The thought of going to therapy can be daunting. Some people think that you only go to therapy when you are going through a huge crisis. There can be feelings of shame and stigma surrounding the idea of going to therapy. The purpose of this article is calm some of your jitters by walking you through what an initial therapy session is like.
Going to therapy is an act of showing yourself compassion. It’s a desire to be a healthier person and a desire to change for the better. Usually people don’t scoff when you go to the dentist or a medical doctor or a massage therapist. Our mental health and relationships need care too and there is no shame in helping yourself in all aspects of your life.
Why do people go to therapy?
There are many reasons why people may decide to go to therapy. The sky is the limit. Here are a few reasons…
Finding the courage to come out to your parents
Wanting to improve or strengthen a relationship
Uncertainty about life decisions
How to deal with emotional cut off from your family
Depression or anxiety
Trying to have a healthy body image
Troubles with in-laws
Trying to figure out what career to pursue
Spiritual abuse or trauma
Suicidal thoughts or self-harming behaviors
Going to college away from home for the first time
A desire to trust yourself more
What to expect in your first therapy session
The initial session is generally called an intake. The purpose of the first session is for you to find out if the therapist is a good fit for you and for the therapist to better understand your needs and goals for therapy. Before the first session you can call the clinic and request a free phone consultation with the therapist. On the phone or during your first session you can ask your therapist how long of a time commitment you should expect.
The initial session is an ice breaker session where you get to know your therapist and your therapist gets to know you. They will probably ask what your expectations of therapy are and why you chose to come to therapy. They will also ask about your family and medical background. Feel free to ask your therapist about their therapy style and whatever else you want to know about them. Think of it as a two-way interview. This article from self.com suggests to “ask your therapist what progress might look like and how often you should check in to gauge that progress.”
Marla B. Cohen, a therapist interviewed on goodtherapy.org points out that “You should feel safe, accepted, respected, and relatively comfortable. Not all therapists are right for every person, so use your first session to assess whether or not the therapist you chose feels like a good match for your personality.” Therapy is a unique relationship in which you will be discussing very personal topics. Find someone that you feel is informed about the topics you want to discuss and with whom you feel you can be open.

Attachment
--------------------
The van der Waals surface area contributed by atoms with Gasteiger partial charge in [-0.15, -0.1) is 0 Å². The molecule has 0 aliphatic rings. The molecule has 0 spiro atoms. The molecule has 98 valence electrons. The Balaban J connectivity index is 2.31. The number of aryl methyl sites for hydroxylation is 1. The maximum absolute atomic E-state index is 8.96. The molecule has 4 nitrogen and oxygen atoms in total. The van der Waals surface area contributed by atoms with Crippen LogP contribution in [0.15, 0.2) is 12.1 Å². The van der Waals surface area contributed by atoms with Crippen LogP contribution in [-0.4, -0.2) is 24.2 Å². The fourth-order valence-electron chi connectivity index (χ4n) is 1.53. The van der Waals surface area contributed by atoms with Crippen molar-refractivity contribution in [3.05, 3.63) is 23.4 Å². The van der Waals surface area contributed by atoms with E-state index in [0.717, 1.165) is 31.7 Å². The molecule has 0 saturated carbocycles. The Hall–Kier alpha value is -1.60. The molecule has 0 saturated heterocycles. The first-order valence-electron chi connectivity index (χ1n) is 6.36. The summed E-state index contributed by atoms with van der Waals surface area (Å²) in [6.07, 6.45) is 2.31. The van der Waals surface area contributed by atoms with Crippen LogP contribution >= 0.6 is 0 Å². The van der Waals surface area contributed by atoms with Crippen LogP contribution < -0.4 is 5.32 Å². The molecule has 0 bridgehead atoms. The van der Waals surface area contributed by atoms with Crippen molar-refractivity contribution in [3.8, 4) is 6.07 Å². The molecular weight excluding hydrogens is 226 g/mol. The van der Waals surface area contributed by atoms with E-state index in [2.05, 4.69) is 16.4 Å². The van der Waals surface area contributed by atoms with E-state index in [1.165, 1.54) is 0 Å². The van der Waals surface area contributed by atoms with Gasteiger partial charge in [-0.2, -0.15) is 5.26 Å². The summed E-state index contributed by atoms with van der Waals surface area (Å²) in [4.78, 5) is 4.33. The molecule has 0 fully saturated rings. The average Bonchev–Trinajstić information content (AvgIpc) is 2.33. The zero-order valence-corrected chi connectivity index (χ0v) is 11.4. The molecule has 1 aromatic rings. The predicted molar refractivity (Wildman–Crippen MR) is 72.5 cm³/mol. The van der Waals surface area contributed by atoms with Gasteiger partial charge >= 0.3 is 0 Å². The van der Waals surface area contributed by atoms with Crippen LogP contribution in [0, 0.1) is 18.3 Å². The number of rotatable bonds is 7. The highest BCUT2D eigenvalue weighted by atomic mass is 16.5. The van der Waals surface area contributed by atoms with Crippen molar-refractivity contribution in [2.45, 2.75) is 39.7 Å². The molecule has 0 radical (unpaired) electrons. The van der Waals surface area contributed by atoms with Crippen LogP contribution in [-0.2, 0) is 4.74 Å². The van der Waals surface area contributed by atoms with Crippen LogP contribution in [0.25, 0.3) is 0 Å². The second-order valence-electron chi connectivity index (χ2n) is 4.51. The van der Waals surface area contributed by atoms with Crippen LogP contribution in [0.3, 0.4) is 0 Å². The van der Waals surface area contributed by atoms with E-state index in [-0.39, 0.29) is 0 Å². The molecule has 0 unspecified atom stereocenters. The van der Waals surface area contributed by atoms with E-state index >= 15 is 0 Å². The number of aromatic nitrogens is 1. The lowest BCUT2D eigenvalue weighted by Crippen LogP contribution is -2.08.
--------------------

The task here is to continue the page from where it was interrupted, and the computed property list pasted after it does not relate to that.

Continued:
If you want to change to a different therapist…
Sometimes you switch medical doctors and it’s also okay if you want or need to switch therapists. This is normal and you have every right to do so. It’s your money and your time so think of it as an investment in yourself. Find someone who jives with you. You can tell your current therapist and they will understand. Or you can reschedule with the secretary and ask for another therapist in the same office. Another option is to search for a different therapist in a different practice or clinic.
Hopefully, you’ll love your therapist as much as Kristen Bell loves hers. : )
Local low income therapy options
The K-State Family Center offers counseling for students and community members. It is located on campus at Campus Creek Complex. The fee is determined by a sliding fee scale based on income and number of household members. For more information, you can contact The Family Center at this number: 785.532.6984.
Another option is Pawnee Mental Health Services on 2001 Claflin Road. They also provide services in Wamego and Junction City. If you do not have health insurance, the fee is based on a sliding fee scale dependent on your level of income. If you are insured, the insurance company will be billed and you will be responsible for the co-pay. You can call your insurance company to determine how much your co-pay is with insurance. If you are on Medicaid then it’s free. They also have a sliding scale fee for non-insured. You can contact Pawnee Mental Health Services with any questions at this number: 785.587.4300.
An option for K-State students is also Kansas State University Counseling Services. They support the SAFE ZONE on campus. They are located at 1105 Sunset Ave., Room 101 in Manhattan, Kansas. Contact them with any questions at this number: 785.532.6927
Ally Trans Tip of the Day
The following tips are from LGBTQIA Resource Center: “Instead of saying someone was born a boy (or a girl), try saying they were assigned male at birth (or were assigned female). These terms recognize the difference between sex & gender, and emphasize the ways in which sex & gender are assigned to individuals at birth, rather than being innate, binary or immutable qualities. AND… you can ask yourself if it is necessary to even mention what sex someone was assigned at birth.”
About the Author
Sarah Bridges is a board member of FHHRP and is an ally of LGBTQIA+ folks. Sarah has a degree in Health Science with an emphasis in Public Health. She is originally from Arizona but calls Manhattan, Kansas her home. In addition to her volunteer work, Sarah is an online ESL teacher. In her spare time, she enjoys hosting book clubs with her husband, hiking, yoga or painting with her strong little girl.